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Archived Newsletter Content


Newsletter #39 September - November, 1997

Mystery Review
by Jeff Hatfield

        One of the genre's all-time most popular and successful hard-boiled characters is Richard Stark's independent criminal and heist artist, Parker. He appeared (after twenty three years, I'll use the past tense) in seventeen tough caper novels (and three feature films) spanning The Hunter ('62) to Butcher's Moon ('74). It makes the ill-titled but recommended Comeback (Mysterious Press, $18, late September) the year's (heck, the decade's) most surprising and welcome return. It's only competition would be the return of Modesty Blaise and Willie Garvin in the disappointing Cobra Trap (short stories, British hardcover, $39.95) by Peter O'Donnell.
        Most fans are aware that Stark is Grandmaster Donald Westlake in his adverbally challenged mode. Many also have the enduring image of the ageless Parker as Lee Marvin (Point Blank) in his prime. And many fans have been teased over the years by the success of the comic Dortmunder novels, which were essentually spawned from Parker. Parker is not exactly John Dortmunder's evil twin nor mirror image. Both characters have their share of bad luck (John more so), and both have the same extraordinary and unwavering determination. But that's a compare and contrast essay that will have to wait for another time and place.
        Large amounts of ready cash are getting tougher to find these days, but Parker and his pieced-together crew find some at an arena in middle America. The robbery at the Reverend Archibald's Christian Crusade goes without a hitch. A huge audience, TV, and $20 love offerings add up to a half-million dollar haul. Parker, Liss, Mackey, and wheelwoman Brenda go to ground right under the nose of the crowd, the police, the crusade's capable security man, and other criminals attracted to cash. The inside man, a self-stressed disciple in angel wings who has soured on the evangelist, is going to cave. Everybody knows it, but even that shouldn't be a problem. Then comes what every veteran Parker reader has watched and waited for - the double cross.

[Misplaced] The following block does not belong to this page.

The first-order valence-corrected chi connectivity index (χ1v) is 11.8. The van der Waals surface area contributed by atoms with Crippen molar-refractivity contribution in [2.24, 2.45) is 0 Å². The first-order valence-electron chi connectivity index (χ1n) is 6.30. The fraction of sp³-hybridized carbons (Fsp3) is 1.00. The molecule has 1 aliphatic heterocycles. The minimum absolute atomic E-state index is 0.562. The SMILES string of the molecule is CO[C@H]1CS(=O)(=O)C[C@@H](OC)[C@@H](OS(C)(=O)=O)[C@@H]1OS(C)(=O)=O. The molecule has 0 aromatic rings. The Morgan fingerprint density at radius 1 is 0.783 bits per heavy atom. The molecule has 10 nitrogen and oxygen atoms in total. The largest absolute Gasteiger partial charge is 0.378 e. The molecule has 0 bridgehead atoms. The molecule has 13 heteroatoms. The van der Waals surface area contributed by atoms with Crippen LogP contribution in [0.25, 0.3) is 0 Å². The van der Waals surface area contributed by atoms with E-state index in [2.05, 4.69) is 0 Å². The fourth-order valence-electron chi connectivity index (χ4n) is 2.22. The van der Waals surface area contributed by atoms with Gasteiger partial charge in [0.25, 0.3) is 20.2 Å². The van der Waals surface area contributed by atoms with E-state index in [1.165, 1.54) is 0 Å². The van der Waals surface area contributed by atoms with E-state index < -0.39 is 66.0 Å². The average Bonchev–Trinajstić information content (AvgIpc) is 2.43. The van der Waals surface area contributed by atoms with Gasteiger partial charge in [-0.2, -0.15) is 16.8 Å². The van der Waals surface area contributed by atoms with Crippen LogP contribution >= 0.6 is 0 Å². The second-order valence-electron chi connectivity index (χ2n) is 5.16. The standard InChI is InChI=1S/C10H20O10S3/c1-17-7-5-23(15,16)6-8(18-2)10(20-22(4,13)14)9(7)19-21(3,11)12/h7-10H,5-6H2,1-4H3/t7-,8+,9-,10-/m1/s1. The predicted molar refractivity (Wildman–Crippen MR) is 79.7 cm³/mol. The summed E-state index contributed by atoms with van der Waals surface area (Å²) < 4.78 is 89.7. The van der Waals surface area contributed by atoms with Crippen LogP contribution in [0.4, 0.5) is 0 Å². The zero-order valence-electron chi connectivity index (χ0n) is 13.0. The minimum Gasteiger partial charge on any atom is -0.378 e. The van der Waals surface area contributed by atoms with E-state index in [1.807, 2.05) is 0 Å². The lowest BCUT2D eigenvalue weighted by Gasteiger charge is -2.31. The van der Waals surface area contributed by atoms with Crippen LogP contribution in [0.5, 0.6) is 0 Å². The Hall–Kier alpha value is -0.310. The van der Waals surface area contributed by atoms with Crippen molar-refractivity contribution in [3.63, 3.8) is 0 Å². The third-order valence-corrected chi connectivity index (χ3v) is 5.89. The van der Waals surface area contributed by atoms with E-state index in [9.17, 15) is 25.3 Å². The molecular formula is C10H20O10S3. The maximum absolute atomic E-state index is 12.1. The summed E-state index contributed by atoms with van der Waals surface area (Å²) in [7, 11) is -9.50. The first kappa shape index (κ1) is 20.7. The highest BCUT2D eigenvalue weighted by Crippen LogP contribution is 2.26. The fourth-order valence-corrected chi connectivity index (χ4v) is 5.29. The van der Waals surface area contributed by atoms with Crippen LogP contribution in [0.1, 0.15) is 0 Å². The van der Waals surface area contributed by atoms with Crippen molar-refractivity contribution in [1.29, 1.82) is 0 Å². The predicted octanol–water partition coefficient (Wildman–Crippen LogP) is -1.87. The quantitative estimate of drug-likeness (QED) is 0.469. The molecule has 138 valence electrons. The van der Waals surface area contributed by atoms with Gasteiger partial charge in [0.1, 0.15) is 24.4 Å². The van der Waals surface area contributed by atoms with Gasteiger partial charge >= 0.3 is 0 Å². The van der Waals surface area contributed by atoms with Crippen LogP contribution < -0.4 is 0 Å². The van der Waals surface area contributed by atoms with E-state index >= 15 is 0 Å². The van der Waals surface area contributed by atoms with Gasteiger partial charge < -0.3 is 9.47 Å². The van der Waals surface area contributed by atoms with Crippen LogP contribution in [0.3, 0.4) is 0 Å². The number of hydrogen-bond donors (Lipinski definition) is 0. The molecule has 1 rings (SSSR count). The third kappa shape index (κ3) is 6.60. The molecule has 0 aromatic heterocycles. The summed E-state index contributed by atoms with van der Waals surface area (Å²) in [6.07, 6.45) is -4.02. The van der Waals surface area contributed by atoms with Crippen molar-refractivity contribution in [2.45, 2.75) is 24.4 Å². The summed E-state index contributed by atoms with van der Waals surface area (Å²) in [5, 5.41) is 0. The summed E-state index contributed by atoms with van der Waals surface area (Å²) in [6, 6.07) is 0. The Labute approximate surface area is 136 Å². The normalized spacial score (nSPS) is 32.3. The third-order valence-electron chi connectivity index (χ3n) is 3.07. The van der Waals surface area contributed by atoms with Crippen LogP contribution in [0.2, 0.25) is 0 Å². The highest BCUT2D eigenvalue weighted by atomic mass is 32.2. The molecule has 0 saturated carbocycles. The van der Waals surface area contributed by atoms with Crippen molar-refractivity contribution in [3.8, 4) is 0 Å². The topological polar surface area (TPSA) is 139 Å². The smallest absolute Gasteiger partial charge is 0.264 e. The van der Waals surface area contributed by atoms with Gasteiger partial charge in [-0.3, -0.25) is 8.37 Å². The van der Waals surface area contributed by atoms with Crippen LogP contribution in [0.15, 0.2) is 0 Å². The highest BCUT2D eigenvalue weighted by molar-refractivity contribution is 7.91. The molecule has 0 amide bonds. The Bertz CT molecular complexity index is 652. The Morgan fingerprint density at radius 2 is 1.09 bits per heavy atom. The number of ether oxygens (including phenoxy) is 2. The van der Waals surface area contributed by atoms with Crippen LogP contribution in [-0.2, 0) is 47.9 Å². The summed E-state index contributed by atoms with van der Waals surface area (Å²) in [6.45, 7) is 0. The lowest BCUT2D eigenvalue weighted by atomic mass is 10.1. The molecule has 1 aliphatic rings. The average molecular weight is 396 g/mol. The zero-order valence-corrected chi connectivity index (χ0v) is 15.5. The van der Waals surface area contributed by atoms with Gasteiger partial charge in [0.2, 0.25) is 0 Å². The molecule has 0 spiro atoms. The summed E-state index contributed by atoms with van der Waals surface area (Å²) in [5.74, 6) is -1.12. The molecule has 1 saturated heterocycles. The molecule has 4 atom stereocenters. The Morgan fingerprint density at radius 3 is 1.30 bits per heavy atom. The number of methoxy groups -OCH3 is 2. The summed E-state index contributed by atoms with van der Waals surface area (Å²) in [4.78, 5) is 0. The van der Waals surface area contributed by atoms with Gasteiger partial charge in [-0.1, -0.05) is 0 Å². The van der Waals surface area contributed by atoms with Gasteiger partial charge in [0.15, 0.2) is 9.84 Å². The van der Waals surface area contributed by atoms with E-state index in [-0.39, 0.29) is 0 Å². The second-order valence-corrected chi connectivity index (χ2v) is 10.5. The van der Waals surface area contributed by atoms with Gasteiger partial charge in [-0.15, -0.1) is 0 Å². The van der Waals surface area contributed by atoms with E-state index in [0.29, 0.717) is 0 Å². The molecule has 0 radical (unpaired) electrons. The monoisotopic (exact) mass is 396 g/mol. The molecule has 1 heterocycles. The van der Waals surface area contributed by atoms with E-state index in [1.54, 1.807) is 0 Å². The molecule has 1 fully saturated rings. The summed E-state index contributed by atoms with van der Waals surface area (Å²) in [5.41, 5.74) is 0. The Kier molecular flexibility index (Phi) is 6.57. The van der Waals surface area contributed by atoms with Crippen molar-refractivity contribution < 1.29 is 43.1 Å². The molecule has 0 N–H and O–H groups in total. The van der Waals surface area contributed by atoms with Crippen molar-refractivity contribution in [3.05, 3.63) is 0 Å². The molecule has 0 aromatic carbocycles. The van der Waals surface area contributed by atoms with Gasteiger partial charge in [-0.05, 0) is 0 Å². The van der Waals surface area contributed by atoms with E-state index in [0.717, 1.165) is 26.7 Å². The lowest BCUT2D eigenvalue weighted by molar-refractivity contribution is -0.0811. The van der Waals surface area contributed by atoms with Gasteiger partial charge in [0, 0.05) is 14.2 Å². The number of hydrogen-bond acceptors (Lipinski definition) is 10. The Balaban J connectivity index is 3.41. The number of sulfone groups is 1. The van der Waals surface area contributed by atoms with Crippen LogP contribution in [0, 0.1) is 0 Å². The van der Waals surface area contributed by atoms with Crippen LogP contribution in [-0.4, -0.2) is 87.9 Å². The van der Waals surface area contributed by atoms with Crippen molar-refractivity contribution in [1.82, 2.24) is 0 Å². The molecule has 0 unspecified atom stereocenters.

While in excess of 300 pages, Comeback has a smaller than usual trim size, 5 x 7 1/2. Perhaps the best news of all, as reported in Westlake's recent Mystery Scene interview, is that Warner has bought rights to two further Stark titles. I anticipate each to be as noteable and recommended as Comeback, with a shorter wait between them.
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